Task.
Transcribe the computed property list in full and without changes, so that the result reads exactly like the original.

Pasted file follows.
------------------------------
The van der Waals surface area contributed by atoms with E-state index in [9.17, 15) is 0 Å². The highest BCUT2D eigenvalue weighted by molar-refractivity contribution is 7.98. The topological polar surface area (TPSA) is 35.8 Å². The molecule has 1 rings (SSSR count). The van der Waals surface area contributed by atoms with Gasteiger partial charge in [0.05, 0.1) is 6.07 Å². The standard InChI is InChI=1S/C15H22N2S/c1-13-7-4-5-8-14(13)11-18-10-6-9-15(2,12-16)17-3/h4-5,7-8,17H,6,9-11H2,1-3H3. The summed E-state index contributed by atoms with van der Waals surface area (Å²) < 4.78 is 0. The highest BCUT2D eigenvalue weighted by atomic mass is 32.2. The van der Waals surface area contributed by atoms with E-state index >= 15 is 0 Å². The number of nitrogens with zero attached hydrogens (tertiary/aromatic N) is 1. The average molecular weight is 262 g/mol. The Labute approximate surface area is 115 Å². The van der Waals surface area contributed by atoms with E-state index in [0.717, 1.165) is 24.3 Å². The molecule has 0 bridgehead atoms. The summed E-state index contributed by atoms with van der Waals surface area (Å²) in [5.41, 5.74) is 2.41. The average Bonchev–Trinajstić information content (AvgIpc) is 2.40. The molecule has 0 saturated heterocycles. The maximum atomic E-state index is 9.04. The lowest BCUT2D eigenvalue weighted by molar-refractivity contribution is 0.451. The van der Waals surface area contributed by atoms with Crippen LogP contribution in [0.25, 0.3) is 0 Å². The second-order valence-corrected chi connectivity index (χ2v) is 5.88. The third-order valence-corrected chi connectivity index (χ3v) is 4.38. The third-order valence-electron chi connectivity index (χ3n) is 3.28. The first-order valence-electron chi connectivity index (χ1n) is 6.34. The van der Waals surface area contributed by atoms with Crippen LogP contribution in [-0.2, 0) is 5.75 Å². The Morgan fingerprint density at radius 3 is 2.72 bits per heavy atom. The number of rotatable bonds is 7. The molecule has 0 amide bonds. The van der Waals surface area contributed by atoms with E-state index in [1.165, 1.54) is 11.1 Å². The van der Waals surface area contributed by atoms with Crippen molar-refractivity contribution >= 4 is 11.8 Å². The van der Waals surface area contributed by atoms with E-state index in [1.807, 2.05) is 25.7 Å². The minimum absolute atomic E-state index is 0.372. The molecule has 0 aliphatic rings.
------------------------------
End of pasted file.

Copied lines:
The van der Waals surface area contributed by atoms with E-state index in [9.17, 15) is 0 Å². The highest BCUT2D eigenvalue weighted by molar-refractivity contribution is 7.98. The topological polar surface area (TPSA) is 35.8 Å². The molecule has 1 rings (SSSR count). The van der Waals surface area contributed by atoms with Gasteiger partial charge in [0.05, 0.1) is 6.07 Å². The standard InChI is InChI=1S/C15H22N2S/c1-13-7-4-5-8-14(13)11-18-10-6-9-15(2,12-16)17-3/h4-5,7-8,17H,6,9-11H2,1-3H3. The summed E-state index contributed by atoms with van der Waals surface area (Å²) < 4.78 is 0. The highest BCUT2D eigenvalue weighted by atomic mass is 32.2. The van der Waals surface area contributed by atoms with E-state index >= 15 is 0 Å². The number of nitrogens with zero attached hydrogens (tertiary/aromatic N) is 1. The average molecular weight is 262 g/mol. The Labute approximate surface area is 115 Å². The van der Waals surface area contributed by atoms with E-state index in [0.717, 1.165) is 24.3 Å². The molecule has 0 bridgehead atoms. The summed E-state index contributed by atoms with van der Waals surface area (Å²) in [5.41, 5.74) is 2.41. The average Bonchev–Trinajstić information content (AvgIpc) is 2.40. The molecule has 0 saturated heterocycles. The maximum atomic E-state index is 9.04. The lowest BCUT2D eigenvalue weighted by molar-refractivity contribution is 0.451. The van der Waals surface area contributed by atoms with Crippen LogP contribution in [0.25, 0.3) is 0 Å². The second-order valence-corrected chi connectivity index (χ2v) is 5.88. The third-order valence-corrected chi connectivity index (χ3v) is 4.38. The third-order valence-electron chi connectivity index (χ3n) is 3.28. The first-order valence-electron chi connectivity index (χ1n) is 6.34. The van der Waals surface area contributed by atoms with Crippen LogP contribution in [-0.2, 0) is 5.75 Å². The Morgan fingerprint density at radius 3 is 2.72 bits per heavy atom. The number of rotatable bonds is 7. The molecule has 0 amide bonds. The van der Waals surface area contributed by atoms with E-state index in [1.165, 1.54) is 11.1 Å². The van der Waals surface area contributed by atoms with Crippen molar-refractivity contribution >= 4 is 11.8 Å². The van der Waals surface area contributed by atoms with E-state index in [1.807, 2.05) is 25.7 Å². The minimum absolute atomic E-state index is 0.372. The molecule has 0 aliphatic rings.